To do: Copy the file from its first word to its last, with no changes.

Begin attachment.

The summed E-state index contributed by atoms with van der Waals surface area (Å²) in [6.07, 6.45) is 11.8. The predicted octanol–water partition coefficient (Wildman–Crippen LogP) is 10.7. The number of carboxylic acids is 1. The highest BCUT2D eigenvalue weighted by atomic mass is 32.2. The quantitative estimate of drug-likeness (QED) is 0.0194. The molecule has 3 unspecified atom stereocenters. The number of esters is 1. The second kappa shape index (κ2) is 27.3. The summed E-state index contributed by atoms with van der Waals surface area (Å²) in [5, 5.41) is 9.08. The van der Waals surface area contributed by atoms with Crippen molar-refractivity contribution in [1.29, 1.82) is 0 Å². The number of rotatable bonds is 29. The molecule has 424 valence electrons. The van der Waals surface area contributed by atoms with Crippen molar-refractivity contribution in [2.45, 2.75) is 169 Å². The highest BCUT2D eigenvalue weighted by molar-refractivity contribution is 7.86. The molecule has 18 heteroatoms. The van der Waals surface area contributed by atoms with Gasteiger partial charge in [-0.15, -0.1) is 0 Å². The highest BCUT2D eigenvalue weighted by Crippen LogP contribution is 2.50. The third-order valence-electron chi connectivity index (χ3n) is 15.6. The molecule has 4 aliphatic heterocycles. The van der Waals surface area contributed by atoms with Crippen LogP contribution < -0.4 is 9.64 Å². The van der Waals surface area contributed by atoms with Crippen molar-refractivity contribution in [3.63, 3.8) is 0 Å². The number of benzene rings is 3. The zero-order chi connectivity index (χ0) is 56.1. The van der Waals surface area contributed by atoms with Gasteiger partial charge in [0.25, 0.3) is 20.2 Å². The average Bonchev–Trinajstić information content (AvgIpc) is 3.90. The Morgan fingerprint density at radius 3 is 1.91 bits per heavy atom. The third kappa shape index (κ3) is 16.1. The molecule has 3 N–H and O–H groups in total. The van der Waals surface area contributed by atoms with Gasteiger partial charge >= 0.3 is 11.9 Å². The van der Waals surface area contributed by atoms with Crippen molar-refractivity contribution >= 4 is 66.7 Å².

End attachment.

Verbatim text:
The summed E-state index contributed by atoms with van der Waals surface area (Å²) in [6.07, 6.45) is 11.8. The predicted octanol–water partition coefficient (Wildman–Crippen LogP) is 10.7. The number of carboxylic acids is 1. The highest BCUT2D eigenvalue weighted by atomic mass is 32.2. The quantitative estimate of drug-likeness (QED) is 0.0194. The molecule has 3 unspecified atom stereocenters. The number of esters is 1. The second kappa shape index (κ2) is 27.3. The summed E-state index contributed by atoms with van der Waals surface area (Å²) in [5, 5.41) is 9.08. The van der Waals surface area contributed by atoms with Crippen molar-refractivity contribution in [1.29, 1.82) is 0 Å². The number of rotatable bonds is 29. The molecule has 424 valence electrons. The van der Waals surface area contributed by atoms with Crippen molar-refractivity contribution in [2.45, 2.75) is 169 Å². The highest BCUT2D eigenvalue weighted by molar-refractivity contribution is 7.86. The molecule has 18 heteroatoms. The van der Waals surface area contributed by atoms with Gasteiger partial charge in [-0.15, -0.1) is 0 Å². The highest BCUT2D eigenvalue weighted by Crippen LogP contribution is 2.50. The third-order valence-electron chi connectivity index (χ3n) is 15.6. The molecule has 4 aliphatic heterocycles. The van der Waals surface area contributed by atoms with Crippen LogP contribution < -0.4 is 9.64 Å². The van der Waals surface area contributed by atoms with Crippen molar-refractivity contribution in [3.63, 3.8) is 0 Å². The number of benzene rings is 3. The zero-order chi connectivity index (χ0) is 56.1. The van der Waals surface area contributed by atoms with Gasteiger partial charge in [0.25, 0.3) is 20.2 Å². The average Bonchev–Trinajstić information content (AvgIpc) is 3.90. The Morgan fingerprint density at radius 3 is 1.91 bits per heavy atom. The third kappa shape index (κ3) is 16.1. The molecule has 3 N–H and O–H groups in total. The van der Waals surface area contributed by atoms with Gasteiger partial charge >= 0.3 is 11.9 Å². The van der Waals surface area contributed by atoms with Crippen molar-refractivity contribution >= 4 is 66.7 Å².